If you like mystery, satire and zany humor, you love Dirk Gently’s Holistic Detective Agency. While somewhat different in style from Adams’ more popular Hitchhiker’s Guide to the Galaxy trilogy, it has Adams’ genius for dialogue and absurdity. The story centers around Dirk’s college friend Richard, whose boss has unexpectedly died. Richard is suspected by the police when he climbs in his girlfriend’s window to erase a message he left on her answering machine. He eventually hires Dirk to get at the bottom of it. The holistic detective methods seem unlikely to make any headway, his belief in “the fundamental inter-connectedness of all things” leads to some surprising discoveries. One of my favorite characters is the Electric Monk, who is programmed to believe the things that humans can no longer be bothered to believe themselves. The varied and often absurd things that the Monk believes over the course of the book are often contradictory and likely religious satire. The Monk’s long-suffering horse appears in a college professor’s bathroom, much to the consternation of the housekeeping staff. Although Richard is not able to make the connections, this appearance becomes somewhat important. Dirk’s unconventional methods take Richard and the reader on a very strange and lovely journey through multiple universes.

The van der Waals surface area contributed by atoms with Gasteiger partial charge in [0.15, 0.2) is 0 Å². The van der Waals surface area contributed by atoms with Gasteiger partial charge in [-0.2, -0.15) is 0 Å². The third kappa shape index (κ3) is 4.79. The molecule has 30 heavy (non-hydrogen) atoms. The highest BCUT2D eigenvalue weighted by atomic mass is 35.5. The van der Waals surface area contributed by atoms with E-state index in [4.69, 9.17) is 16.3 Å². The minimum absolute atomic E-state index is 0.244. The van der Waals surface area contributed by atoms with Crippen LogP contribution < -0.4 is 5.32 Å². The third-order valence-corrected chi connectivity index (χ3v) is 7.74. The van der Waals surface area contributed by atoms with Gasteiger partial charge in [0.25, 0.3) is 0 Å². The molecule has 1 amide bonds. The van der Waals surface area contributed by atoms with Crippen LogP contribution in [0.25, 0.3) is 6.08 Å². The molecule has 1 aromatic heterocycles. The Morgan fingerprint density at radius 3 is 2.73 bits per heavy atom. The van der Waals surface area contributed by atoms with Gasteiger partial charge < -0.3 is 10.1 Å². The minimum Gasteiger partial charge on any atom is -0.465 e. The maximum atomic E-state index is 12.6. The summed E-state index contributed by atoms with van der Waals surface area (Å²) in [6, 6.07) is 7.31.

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Dirk Gently's Holistic Detective Agency is a humorous fantasy detective novel by Douglas Adams, first published in 1987. It is described on its cover as a "thumping good detective-ghost-horror-who dunnit-time travel-romantic-musical-comedy-epic".
The book was followed by a sequel, The Long Dark Tea-Time of the Soul, although the only recurring major characters are the eponymous Gently, his secretary Janice Pearce and Sergeant Gilks. Before his death, Adams also began work on another novel, The Salmon of Doubt with the intention of it being the third book in the series.